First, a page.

Lets take a look at Eosinophilic lung disease
now. And before we move on though, the segway
here, is the fact that it’s, well, for the
most part, once again, hypersensitivity in
exposure. However, with
hypersensitivity pneumonitis, you did not
necessarily see eosinophils. Is that understood?
If that is not clear and you don’t have
a firm grasp of that, go back and take a look
at that table, so that you’re… that and
the criteria. That would be the two most important.
Now, under Eosinophilic lung disease, this
means that the patient was exposed to, we’ll
take a look at the number of issues in which
now the patient has developed what? Eosinophilia.
Clear? Defining characteristics needed to
diagnose Eosinophilic lung disease (ELD) include,
number 1, peripheral blood with eosinophilia.
So, you have an increase in WBC, and specifically
it will be increase in eosinophils. With
abnormalities of pulmonary imagining. Who
are you going to… what part of lung are
you going to affect more so? Good. The interstitium.
The lung tissue eosinophilia demonstrated
in transbronchial or open lung biopsies.
Eosinophil is the name of the
game here, and increased eosinophils
in bronchioalveolar lavage. Stop here. Would
you tell me. Lets say that your patient
was growing birds or raising birds and your
patient maybe was working in a type of a silo,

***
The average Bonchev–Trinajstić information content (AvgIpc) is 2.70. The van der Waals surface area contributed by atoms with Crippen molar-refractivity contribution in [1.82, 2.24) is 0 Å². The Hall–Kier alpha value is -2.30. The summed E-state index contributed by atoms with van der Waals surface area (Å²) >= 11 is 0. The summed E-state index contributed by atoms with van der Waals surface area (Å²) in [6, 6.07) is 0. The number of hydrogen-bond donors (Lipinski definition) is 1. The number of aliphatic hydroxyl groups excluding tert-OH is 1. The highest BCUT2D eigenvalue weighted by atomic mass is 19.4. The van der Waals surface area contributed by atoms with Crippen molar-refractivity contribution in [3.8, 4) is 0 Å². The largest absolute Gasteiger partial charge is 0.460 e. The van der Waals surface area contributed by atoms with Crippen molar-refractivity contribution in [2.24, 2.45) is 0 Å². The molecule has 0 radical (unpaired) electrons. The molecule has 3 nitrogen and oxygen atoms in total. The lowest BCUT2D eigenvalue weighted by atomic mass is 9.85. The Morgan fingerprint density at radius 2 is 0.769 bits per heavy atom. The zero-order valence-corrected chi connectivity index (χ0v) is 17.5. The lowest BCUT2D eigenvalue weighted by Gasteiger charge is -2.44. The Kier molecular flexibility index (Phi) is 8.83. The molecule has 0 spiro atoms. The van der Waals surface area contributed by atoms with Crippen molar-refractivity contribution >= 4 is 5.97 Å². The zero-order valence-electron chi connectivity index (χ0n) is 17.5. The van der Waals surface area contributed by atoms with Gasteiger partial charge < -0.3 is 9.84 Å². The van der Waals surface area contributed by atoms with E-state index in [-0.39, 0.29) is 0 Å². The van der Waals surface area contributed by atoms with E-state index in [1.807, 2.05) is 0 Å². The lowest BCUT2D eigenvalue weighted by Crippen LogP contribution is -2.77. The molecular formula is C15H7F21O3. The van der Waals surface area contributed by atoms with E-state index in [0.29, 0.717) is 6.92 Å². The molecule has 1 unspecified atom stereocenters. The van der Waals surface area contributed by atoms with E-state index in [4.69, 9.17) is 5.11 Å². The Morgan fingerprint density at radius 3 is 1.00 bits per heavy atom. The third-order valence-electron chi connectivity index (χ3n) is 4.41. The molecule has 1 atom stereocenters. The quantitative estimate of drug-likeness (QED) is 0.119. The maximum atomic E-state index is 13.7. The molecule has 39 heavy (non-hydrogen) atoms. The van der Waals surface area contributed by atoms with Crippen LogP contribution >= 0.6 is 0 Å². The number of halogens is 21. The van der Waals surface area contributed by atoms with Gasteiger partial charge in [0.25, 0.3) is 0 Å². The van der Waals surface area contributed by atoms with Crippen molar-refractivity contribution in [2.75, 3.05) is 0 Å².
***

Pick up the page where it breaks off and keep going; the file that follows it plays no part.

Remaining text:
whatever it may be. That’s hypersensitivity
pneumonitis. They’re not feeling too well.
On bronchoalveolar lavage, what you’re going to
find there? Good. A low CD4 to CD8 count.
That was criteria number two. Here, with the
etiologies and differentials that I’ll give
you for Eosinophilic lung disease. Here, the
bronchioalveolar lavage will show you, eosinophils.
All three bullet points: blood, biopsy, lavage
What are my differentials? Lets begin.
Drug-induced, toxin-induced. NSAIDs. You’ve
heard of patients who is “allergic to drugs”
such as NSAIDs. The usual suspects here for
antibiotics, especially sulfonamides, penicillins,
phenytoin, maybe even L-tryptophan. Good.
These will be one’s in which, upon exposure,
the patient has now developed Eosinophilic
lung disease. Next.
So those were drugs. What if your patient...
let’s walk through the various types of,
what’s known as Loeffler’s syndrome. So
these will be helminths. For example, Ascaris
lumbricoides. Crazy worm. Where is
it? In my intestine. How big is it? I
don’t know, it’s huge. What does it do?
It’s like an alien in your intestine and
it burrows through the intestine. Gets
into where? The blood. And it goes where?
Transpulmonary. Would you tell me as
to, well, what you require to properly kill
your helminth? Oh yeah, you need eosinophils
Dr. Raj. There you go.
So, here we have Eosinophilic lung disease
which is caused by what? Helminthic infections.
Understand something. If it doesn’t invade…
what do you mean doesn’t invade? Where did
you find this Ascaris initially?
In the intestine. If it doesn’t invade,
you are not going to find eosinophilia. Is
that understood? An important clinical distinction.
If this thing actually invades through the
intestine. Here it comes, you see it? Here
I come, I’m coming into the blood and I’m
going to the lung, then you’ll have
eosinophilia. That must be understood in many
of these helminths. Lets continue.
Hookworm. We have Ancyclostoma duodenale.
We have Strongyloides stercoralis. What does
this one do? This thing is so strong that
it will actually penetrate through your foot
when you step on it. So therefore this might
be a patient who has HIV, and immunocompromised.
Imagine this thing burrowing through your
foot, the sole of it, my goodness, your sole.
Not this one, but the sole, underneath your